Greece is politically and economically bankrupt. Unemployment is 24.4% and destined to get much worse with the latest round of austerity measures.
Worse yet, Greece is still encumbered by massive layers of bureaucracy that makes it difficult to get anything done.
Yesterday, in a massive breach of security, Greek citizens stormed the defense ministry. This has German chancellor Angela Merkel willing to take a chance on a trip to Greece next week.
Today, Antonis Samaras, the Greek Prime Minister warns of societal disintegration without urgent financial aid.
Antonis Samaras says Greece’s democracy is in danger, comparing situation to Germany’s pre-war Weimar Republic
Greece is teetering on the edge of collapse with its society at risk of disintegrating unless the country’s near-empty public coffers are shored up with urgent financial aid, the country’s prime minister has warned.
Almost three years after the eruption of Europe’s debt drama in Athens, the economic crisis engulfing the nation has become so severe that democracy itself is now imperiled, Antonis Samaras said.
Resorting to highly unusual language for a man who weighs his words carefully, the 61-year-old politician evoked the rise of the neo-Nazi Golden Dawn party to highlight the threat that Greece faces, explaining that society “is threatened by growing unemployment, as happened to Germany at the end of the Weimar Republic”.
Mounting anti-austerity rage before a new round of sweeping EU-IMF-mandated austerity measures appears to have caught the government off-guard, with officials voicing fears over the ability of Samaras’s fragile coalition to survive.
The unprecedented storming of Greece’s defence ministry by hundreds of protesting dockworkers on Thursday – a breach of security not seen in modern times – has especially unnerved officials. On Friday, Samaras lashed out at “those who don’t understand the meaning of law and order”.
“The government is waging a battle on all fronts for the nation’s credibility and its future so that the sacrifices made by Greeks aren’t lost,” he said, referring to the spending cuts and tax increases that have sparked record levels of poverty and unemployment. “I will not allow the country to become a free-for-all.”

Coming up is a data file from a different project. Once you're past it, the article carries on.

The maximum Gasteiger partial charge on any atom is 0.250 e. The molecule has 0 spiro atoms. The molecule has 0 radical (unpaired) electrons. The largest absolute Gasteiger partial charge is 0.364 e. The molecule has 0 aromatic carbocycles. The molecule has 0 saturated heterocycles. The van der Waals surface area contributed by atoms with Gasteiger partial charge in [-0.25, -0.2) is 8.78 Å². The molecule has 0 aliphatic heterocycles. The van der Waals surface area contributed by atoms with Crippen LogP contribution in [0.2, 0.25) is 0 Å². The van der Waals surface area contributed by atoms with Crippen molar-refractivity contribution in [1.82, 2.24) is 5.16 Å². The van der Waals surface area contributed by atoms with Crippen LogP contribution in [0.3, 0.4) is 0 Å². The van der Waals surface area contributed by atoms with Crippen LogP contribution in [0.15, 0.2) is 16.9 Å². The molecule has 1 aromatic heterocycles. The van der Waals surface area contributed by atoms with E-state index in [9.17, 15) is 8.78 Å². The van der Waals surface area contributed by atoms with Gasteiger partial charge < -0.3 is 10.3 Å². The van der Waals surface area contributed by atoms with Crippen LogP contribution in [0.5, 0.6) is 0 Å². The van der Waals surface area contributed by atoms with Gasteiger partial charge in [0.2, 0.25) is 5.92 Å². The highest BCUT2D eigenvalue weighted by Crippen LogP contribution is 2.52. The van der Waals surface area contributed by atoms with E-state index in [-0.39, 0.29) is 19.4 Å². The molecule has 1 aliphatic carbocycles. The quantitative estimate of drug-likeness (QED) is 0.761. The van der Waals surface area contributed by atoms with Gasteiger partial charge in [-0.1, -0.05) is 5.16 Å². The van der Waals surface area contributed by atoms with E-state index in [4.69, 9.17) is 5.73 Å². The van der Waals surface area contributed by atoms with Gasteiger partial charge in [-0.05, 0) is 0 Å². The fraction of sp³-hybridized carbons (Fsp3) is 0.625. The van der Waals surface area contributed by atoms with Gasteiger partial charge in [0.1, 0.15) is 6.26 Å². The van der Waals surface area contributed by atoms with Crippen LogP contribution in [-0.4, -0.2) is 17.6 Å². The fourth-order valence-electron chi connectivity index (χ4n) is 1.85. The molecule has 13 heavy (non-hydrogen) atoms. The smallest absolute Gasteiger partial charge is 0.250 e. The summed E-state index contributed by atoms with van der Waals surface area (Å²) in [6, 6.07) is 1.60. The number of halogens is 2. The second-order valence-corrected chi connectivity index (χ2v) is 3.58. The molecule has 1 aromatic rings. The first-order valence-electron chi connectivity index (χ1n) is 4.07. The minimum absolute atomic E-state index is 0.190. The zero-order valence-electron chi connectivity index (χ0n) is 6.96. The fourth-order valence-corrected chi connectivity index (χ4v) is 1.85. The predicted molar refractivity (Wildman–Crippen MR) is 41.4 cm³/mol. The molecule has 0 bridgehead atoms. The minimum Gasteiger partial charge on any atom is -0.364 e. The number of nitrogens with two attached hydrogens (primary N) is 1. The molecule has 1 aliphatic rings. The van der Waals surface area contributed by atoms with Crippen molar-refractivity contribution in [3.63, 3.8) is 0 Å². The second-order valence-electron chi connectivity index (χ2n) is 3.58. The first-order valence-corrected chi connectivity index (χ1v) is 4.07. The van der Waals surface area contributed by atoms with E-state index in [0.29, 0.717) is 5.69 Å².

In the interview Samaras emphasised that Greek cash reserves would run dry by the end of November. “The key is liquidity,” said the leader. “That is why the next credit tranche is so important for us.”
The high-wire act of placating international lenders while keeping social unrest at bay will be tested as never before when Merkel, the German chancellor, flies into Athens next Tuesday. With anti-EU sentiment at an all-time high, opposition parties and trade unions vowed a baptism of fire.
“She should expect demonstrations. Greek society will welcome her with mass protests,” said Panos Skourletis, a spokesman for the radical left main opposition Syriza party.
The Independent Greeks party, also vehemently anti-bailout, has said it will make war reparations a major part of its own protest when it stages a “symbolic blockade” outside the German embassy in Athens during Merkel’s visit.
The warning by Samaras coupled with the storming of the defense ministry is not a sign of a pending societal collapse, but rather a sign the collapse is well underway.
There is no reason to believe a visit from chancellor Merkel will stem the tide.
Mike “Mish” Shedlock